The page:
Obsessed Garage Gives Very Detailed Porsche GT3 RS Review
Porsche 991.2 GT3 RS has subtle differences over 991.1 predecessor, but it’s enough for this reviewer to notice.
When it comes to notable Porschephiles in the Youtube space, few do it like Obsessed Garage. Run by host Matt Moreman, Obsessed Garage is his creative outlet to deal with Obsessive Compulsive Disorder. What results is Moreman hosting videos best described as “exacting,” where he details his modification plans for his own vehicles, and, occasionally, looking outward to other’s vehicles, as this episode shows.
This time, Moreman is reviewing a friend’s 991.2 Porsche GT3 RS at the stunning Cherohola Skyway, a beautiful driver’s road that goes from Tennessee to North Carolina. This is all a part of a rather large informal gathering of Porsche enthusiasts who are there to run through the Skyway. Moreman himself owns a white 991.1 GT3 RS, and frames his review as a comparison of sorts with his own Porsche.
His review starts from outside this Lizard Green beauty, where Moreman is making notes of the physical differences between the “.2” GT3 and GT3 RS as well as his own “.1” GT3 RS. While seemingly not too impressed with the rear bumper, Moreman does take a keen interest in the new car’s aerodynamics, even pointing out a few things we’ve never noticed. While we knew about the more aggressive rear wing, with it’s increased angle of attack, and more pronounced gurney flap and end plates, there are other things that are actually news to us. How about the fact that those RS-specific front fender vents, introduced in the 991.1 model, now protrude outwards from the body line. Up front, Moreman mentions the revised front fascia, but is instead more interested in the functional NACA ducts in the front hood, which serve as brake ducts.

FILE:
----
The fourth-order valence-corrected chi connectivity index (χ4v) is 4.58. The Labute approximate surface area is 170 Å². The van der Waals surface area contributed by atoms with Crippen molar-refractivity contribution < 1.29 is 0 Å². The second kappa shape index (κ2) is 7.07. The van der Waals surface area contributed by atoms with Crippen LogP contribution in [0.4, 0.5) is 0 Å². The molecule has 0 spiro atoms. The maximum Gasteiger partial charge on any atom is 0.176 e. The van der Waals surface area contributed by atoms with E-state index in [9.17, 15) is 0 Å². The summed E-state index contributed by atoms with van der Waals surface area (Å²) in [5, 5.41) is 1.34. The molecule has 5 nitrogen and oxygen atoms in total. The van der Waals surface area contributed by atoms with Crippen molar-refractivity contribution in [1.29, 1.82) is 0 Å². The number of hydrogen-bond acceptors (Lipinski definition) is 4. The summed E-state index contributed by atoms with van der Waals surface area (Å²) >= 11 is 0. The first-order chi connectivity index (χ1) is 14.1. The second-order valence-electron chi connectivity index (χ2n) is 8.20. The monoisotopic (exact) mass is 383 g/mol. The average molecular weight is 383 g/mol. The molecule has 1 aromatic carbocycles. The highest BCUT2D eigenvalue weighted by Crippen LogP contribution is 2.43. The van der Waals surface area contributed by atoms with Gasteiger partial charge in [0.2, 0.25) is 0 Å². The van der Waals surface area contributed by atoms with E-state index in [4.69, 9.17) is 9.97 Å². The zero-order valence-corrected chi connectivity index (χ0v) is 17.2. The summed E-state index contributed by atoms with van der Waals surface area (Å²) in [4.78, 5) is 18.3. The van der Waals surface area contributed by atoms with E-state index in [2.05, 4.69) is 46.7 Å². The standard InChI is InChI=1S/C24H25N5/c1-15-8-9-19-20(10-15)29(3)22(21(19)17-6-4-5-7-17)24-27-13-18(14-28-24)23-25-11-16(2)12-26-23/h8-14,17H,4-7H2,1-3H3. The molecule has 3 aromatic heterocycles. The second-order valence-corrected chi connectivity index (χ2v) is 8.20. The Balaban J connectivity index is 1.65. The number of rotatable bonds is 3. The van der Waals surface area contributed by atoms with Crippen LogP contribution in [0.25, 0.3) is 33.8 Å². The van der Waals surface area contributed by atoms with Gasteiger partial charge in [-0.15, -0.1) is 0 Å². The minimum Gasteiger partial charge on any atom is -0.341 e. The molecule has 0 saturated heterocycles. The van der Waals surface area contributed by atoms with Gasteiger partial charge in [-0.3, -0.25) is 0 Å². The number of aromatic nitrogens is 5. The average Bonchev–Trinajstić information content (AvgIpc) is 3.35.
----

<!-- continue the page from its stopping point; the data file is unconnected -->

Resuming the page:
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After a brief interior tour, it’s time to drive. Almost immediately after setting off, Moreman mentions the front spring rate, which, by his math, has been doubled in rate over the standard car. This results in a much stiffer front end, which he mentions repeatedly. Then there is the sound, which, the owner states is a result of a side muffler delete. The effect is impressive, with Moreman proclaiming it to be “raw, and offering the sensation that they [Porsche] fixed anything that could be wrong with it.” To our ears, it’s how an RS should sound. From about seven minutes onward, it’s clear that Moreman is smitten. The 4.0-liter engine, derived from the 911 GT3 Cup car, garners nothing but praise. From the 9,000 rpm redline, razor sharp response to the brutal acceleration from having 520 horsepower on tap, Moreman has no qualms here.
Despite being an RS model, intended to dominate race tracks around the world, to us, it seems that the gradual improvements made to the 991.2 GT3 RS make for the best road-going 911 ever. Moreman agrees, too, claiming that this 991.2 is in every way better than his 991.1 model, though, after doing some mental math, he’s not sure if it’s worth the extra cash to upgrade at this point. However, the pragmatic side of him is immediately overridden when he starts talking bout allocation spots. We see where this is going, and can’t wait to see the Obsessed Garage review of Moreman’s new 991.2 GT3 RS, in the near future.